It's worth reminding ourselves there has been relatively little research on the bonobos . . . often designated as “hippies” or the “politically correct primates” . . . in their natural habitat, rather than in captivity. An article in the New Yorker entitled “Swingers: Bonobos are celebrated as peace-loving, matriarchal, and sexually liberated. Are they?” (Ian Parker, The New Yorker, July 30,2007) notes that “The pop image of the bonobo . . . equal parts dolphin, Dalai Lama, and Warren Beatty . . . has flourished largely in the absence of the bonobo itself . . . which was recognized as a species less than a century ago.”
Scientists, while seeming to agree on the bonobo’s joyous sex life and female friendships— compared not only with us but with other primates—appear to have paid less attention to any factors that would permit or promote such behavior. Wild bonobos keep themselves to themselves high up in the treetops in inaccessible rain forests in the Democratic Republic of Congo. They do not appear to suffer from any scarcity of natural resources, pressure on space, or a plethora of external enemies, which certainly affect how other primate societies structure their interactions.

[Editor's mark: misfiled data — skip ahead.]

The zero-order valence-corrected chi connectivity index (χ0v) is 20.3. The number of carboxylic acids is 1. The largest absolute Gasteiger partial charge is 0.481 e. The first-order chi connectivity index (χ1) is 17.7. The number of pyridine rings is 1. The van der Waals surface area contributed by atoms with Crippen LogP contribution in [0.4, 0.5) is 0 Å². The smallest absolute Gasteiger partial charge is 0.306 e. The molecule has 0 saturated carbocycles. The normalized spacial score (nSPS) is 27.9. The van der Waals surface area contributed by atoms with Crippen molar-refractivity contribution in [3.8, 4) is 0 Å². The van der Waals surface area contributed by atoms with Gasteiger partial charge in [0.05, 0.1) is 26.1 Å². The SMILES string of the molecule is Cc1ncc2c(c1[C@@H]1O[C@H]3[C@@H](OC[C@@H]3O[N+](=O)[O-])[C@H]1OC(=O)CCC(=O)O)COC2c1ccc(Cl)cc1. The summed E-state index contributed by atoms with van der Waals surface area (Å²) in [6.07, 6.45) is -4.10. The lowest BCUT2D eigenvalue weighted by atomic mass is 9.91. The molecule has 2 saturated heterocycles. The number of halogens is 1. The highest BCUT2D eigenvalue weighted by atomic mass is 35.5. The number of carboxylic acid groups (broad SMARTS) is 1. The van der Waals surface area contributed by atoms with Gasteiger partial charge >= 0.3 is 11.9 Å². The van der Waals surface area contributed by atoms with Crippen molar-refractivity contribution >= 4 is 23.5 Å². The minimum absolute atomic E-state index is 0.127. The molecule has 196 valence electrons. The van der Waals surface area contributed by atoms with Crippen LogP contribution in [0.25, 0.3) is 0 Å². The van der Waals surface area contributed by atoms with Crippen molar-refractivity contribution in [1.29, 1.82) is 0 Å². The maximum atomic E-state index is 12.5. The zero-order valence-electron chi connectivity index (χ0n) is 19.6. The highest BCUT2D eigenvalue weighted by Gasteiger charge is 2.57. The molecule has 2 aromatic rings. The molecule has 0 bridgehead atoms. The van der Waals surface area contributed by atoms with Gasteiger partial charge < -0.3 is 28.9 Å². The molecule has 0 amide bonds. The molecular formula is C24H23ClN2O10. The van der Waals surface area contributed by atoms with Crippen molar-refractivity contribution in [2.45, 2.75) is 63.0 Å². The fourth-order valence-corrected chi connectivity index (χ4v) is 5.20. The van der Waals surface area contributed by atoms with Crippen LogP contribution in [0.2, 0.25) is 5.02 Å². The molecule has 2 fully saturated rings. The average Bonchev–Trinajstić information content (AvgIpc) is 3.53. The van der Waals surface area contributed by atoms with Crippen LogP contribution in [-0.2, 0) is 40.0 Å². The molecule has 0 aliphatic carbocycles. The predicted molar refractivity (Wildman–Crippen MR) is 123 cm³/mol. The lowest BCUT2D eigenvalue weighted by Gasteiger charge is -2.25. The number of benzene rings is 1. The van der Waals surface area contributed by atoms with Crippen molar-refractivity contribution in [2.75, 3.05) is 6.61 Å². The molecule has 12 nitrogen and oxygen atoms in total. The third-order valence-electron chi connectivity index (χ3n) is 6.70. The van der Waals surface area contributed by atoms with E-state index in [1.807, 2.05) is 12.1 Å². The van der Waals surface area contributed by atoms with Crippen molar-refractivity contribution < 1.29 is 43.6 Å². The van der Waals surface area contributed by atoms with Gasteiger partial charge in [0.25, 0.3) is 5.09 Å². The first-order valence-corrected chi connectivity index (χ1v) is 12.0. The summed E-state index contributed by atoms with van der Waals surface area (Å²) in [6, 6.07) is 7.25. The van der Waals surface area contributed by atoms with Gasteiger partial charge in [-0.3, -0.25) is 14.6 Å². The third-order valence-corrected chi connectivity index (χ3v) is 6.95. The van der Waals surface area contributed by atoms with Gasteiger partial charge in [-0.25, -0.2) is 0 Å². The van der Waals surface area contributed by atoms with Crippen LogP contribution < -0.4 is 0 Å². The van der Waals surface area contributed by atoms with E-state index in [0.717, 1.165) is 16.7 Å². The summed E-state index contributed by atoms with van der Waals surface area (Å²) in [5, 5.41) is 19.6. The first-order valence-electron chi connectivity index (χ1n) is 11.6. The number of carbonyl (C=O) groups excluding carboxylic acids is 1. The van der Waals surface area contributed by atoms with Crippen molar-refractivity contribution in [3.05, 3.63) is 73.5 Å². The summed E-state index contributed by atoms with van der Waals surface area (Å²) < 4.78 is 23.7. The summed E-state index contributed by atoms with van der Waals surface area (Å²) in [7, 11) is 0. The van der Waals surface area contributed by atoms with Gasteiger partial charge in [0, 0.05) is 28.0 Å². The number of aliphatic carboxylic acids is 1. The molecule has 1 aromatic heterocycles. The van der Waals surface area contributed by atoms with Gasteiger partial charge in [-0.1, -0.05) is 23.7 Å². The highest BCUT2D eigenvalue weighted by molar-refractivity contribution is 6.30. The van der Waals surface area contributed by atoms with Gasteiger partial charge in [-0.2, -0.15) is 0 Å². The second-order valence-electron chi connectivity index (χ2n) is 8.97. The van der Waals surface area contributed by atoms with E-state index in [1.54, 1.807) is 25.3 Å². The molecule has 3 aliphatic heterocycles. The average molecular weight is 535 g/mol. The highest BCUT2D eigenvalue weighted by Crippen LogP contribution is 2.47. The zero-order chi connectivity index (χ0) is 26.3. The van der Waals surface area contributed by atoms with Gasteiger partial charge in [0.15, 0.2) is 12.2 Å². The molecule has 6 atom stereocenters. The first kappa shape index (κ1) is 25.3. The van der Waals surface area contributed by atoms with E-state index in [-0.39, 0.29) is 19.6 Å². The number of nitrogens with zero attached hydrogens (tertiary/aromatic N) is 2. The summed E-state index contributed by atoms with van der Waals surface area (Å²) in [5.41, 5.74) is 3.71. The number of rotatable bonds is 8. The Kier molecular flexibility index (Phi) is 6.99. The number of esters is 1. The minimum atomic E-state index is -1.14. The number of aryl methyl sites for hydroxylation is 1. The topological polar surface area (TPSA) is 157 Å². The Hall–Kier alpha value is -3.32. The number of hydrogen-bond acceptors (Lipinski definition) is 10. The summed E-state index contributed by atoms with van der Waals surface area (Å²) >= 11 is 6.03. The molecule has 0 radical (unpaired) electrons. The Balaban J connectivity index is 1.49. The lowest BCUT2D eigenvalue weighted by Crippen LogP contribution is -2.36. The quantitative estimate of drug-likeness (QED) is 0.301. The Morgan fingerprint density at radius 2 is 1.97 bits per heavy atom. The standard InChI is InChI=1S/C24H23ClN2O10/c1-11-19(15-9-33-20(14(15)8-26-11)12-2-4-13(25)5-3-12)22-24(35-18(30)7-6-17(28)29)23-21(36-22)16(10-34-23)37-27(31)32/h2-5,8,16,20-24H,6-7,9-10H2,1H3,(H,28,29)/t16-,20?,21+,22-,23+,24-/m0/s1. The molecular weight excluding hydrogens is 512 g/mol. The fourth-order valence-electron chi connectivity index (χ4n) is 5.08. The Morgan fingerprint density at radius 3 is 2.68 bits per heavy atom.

By the same token—and this is not to deny or excuse the reality of patriarchal violence Rosenfeld focuses on . . . it has to be said that whilst she provides an excellent analysis of the ways that protections for male violence are built into the American legal system . . . the publication scarcely references the other factors which structure gender inequality, keep women divided among themselves, and are part of the package of problems that are expressed through sexual violence.
Some of these problems are limited economic and natural resources and consequent unequal distribution; and political tensions in and between human societies (bonobos do not toil, neither do they spin or trade); the time-bound fertility of (female?) humans and the long dependency of the human infant; and many other constraints that are always open to technological modification as we evolve!
Until further notice from primatologists and other scientists (who can still debate whether bonobos are actually nicer than chimps, or just more stylish), we can assume that, DNA aside, the bonobos live simpler, happier and much shorter lives than we do. There are many aspects of this we may speculate about, admire, and hope to adopt (e.g. female self-worth and female solidarity) but this is quite a stretch from “becoming bonobo.” While Rosenfeld’s analysis of laws and their (mis)application with respect to “violence against women” is truly outstanding, reaching out to the bonobos to solve those ills seems a treetop too far.